Emotional Intelligence of Adolescents in Relation to Their Test Anxiety and Academic Stress
Volume 2, Issue 1, February 2017, Pages: 21-25
Received: Nov. 27, 2015;
Accepted: May 16, 2016;
Published: Mar. 4, 2017
Views 2300 Downloads 134
Rizwan Hassan Bhat, Department of Psychology, Aligarh Muslim University, Aligarh, Utter Pradesh, India
The concept emotional intelligence (EI) has its roots in consideration that began as early as the late 1930s, when researchers began describing a non-intellective intelligence sometimes described as “social intelligence”. In simpler terms, emotional intelligence might be defined as the set of skills people use to read, understand, and react effectively to emotional signals sent by others and oneself. These are skills such as empathy, problem-solving, optimism, and self-awareness which allow people to reflect, react to, and understand various environmental situations. There is a strong relationship between the emotional intelligence with the anxiety and the stress. Over the decades there is strong discussion and research going on what happens to the emotional intelligence when there is increased anxiety and academic stress among adolescents. Taking in consideration the above facts, an investigation will be carried out on the “Emotional intelligence among adolescents in relation to their test anxiety and academic stress”. This study will be conducted to examine the role of the emotional intelligence and its relation with test anxiety and academic stress among adolescents. We seek to test hypothesis that in adolescents at the time of test anxiety and in academic stress, emotional intelligence (EI) decreases. To test our hypothesis, a sample of around 250 adolescents (both boys and girls in equal ratio) in the age group of 18 to 23 years with nonclinical history of anxiety and stress was taken from the different colleges of Kashmir valley. The level of emotions was quantified in relation to all variables (test anxiety and academic stress) using emotional intelligence scale by schute et al. scales. Taking in consideration our objective and hypothesis, data collected is analyzed by (one way ANOVA) analysis of variance. After analyzing the data my result showed the significance difference among gender in emotional intelligence as well as in test anxiety.
Rizwan Hassan Bhat,
Emotional Intelligence of Adolescents in Relation to Their Test Anxiety and Academic Stress, Rehabilitation Science.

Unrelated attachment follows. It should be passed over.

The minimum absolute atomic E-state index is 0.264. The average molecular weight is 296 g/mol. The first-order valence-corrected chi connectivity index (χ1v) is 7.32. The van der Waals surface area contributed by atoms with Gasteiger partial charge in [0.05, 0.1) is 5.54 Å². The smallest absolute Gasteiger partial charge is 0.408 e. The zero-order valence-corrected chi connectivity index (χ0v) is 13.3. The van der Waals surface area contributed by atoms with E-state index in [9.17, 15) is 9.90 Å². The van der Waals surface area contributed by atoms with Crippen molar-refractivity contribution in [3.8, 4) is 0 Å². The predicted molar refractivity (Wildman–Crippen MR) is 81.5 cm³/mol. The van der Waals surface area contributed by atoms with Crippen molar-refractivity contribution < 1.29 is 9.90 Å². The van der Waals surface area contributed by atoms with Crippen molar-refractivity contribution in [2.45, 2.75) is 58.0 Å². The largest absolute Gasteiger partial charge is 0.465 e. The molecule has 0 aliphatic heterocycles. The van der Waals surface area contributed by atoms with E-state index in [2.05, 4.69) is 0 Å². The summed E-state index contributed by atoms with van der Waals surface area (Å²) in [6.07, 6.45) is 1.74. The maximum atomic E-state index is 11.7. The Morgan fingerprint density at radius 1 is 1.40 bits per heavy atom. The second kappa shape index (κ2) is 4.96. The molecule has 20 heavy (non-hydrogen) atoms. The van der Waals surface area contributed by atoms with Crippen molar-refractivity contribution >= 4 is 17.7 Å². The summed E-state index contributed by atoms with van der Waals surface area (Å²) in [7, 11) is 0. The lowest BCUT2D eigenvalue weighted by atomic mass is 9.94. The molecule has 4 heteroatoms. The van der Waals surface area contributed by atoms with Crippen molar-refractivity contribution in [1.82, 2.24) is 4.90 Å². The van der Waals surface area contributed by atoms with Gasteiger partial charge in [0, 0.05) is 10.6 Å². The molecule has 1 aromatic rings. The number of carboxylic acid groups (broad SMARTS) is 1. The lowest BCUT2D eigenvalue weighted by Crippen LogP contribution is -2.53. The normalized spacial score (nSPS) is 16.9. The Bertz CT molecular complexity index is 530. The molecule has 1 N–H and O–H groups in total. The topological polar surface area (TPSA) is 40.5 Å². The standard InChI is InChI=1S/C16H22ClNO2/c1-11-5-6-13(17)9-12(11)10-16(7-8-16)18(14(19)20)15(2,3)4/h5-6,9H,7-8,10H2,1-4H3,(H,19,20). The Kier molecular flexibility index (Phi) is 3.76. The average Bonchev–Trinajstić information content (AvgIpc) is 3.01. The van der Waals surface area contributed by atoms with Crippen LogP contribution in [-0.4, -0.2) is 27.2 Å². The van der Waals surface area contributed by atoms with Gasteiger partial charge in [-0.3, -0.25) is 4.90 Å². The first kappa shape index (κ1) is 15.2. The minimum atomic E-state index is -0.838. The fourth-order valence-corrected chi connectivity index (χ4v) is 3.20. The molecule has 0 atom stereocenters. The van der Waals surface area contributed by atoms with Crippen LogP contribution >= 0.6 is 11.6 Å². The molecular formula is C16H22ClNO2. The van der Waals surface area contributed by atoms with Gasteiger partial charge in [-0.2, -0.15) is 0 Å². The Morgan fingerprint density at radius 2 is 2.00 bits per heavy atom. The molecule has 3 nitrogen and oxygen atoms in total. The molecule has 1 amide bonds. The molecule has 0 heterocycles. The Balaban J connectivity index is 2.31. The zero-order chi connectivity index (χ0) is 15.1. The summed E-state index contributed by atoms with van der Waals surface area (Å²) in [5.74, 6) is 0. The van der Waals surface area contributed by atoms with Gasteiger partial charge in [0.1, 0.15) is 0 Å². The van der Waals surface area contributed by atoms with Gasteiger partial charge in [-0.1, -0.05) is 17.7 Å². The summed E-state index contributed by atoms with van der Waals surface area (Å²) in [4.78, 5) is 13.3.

Vol. 2, No. 1,
2017, pp. 21-25.
Copyright © 2017 Authors retain the copyright of this article.
This article is an open access article distributed under the Creative Commons Attribution License (http://creativecommons.org/licenses/by/4.0/
) which permits unrestricted use, distribution, and reproduction in any medium, provided the original work is properly cited.
Aboulghasemi, A. & Nadjarrian, B. (1999). Test Anxiety: Causes of Assessment and treatment, Psychological Researches, 82-95.
Austin, E. J. (2008). A reaction time study of responses to trait and ability emotional intelligence test items. Personality and Individual Differences, 36, 1855-1864.
Barkley, A. P. & Forst, J. J. (2004). The determinants of first-year academic performance in the College of Agriculture at Kansas State University, 1990-1999. Journal of Agricultural and Applied Economics, 36 (2), 437-448.
Bar-On, R. (1997). Development of the Bar On EQ-i: A measure of emotional and social intelligence.
Bar-On, R. (1997). The Emotional Quotient Inventory (EQ- i): Technical Manual. Toronto: Multi – Health Systems.
Biro E, Balajti I, Adany R. & Kosa K. (2010). Determinants of Mental Well-being in Medical Students. Soc Psychiatry Psychiatr Epidemiol, 45: 253–8.
Bossaert, S., Doumen, E., Buyse, K. Verschueren (2011). "Predicting Students' Academic Achievement after the Transition to First Grade: A Two-Year Longitudinal Study". Journal of Applied Developmental Psychology 32: 47–57.
Brackett, M. & Katulak, N. (2007): "Emotional intelligence in the classroom. Skill-based training for teachers and students". In: Ciarrochi, Joseph/Mayer, John (eds.): Applying emotional intelligence. New York: 1–28.
Brody, N. (2004). What cognitive intelligence is and what emotional intelligence is not. Psychological Inquiry, 15, 234-238.
Chapell, M. S., Blanding, Z. B. Silverstein, M. E. Takahashi, M. N. B. Newman, B. Gubi, A. & Mc Cain, N., (2005). Test anxiety and academic performance in undergraduate and graduate students. Journal of Educational psychology, 97 (2): 268-274.
Mayer, J., Salovey, P., & Caruso, D. (2008). Emotional intelligence: New ability or eclectic traits? American Psychologist, 63 (6), 503-517.
Salovey, P. & Mayer, J. (1990). Emotional intelligence. Imagination, Cognition and personality, 9, 185-211.
Sarason, I. G. (1960). Empirical findings and theoretical problems in the use of anxiety scales. Psychological Bulletin, 57, 403-415.
Zeidner, M. (1998). Test Anxiety: The state of the art. New York: Plenum Press.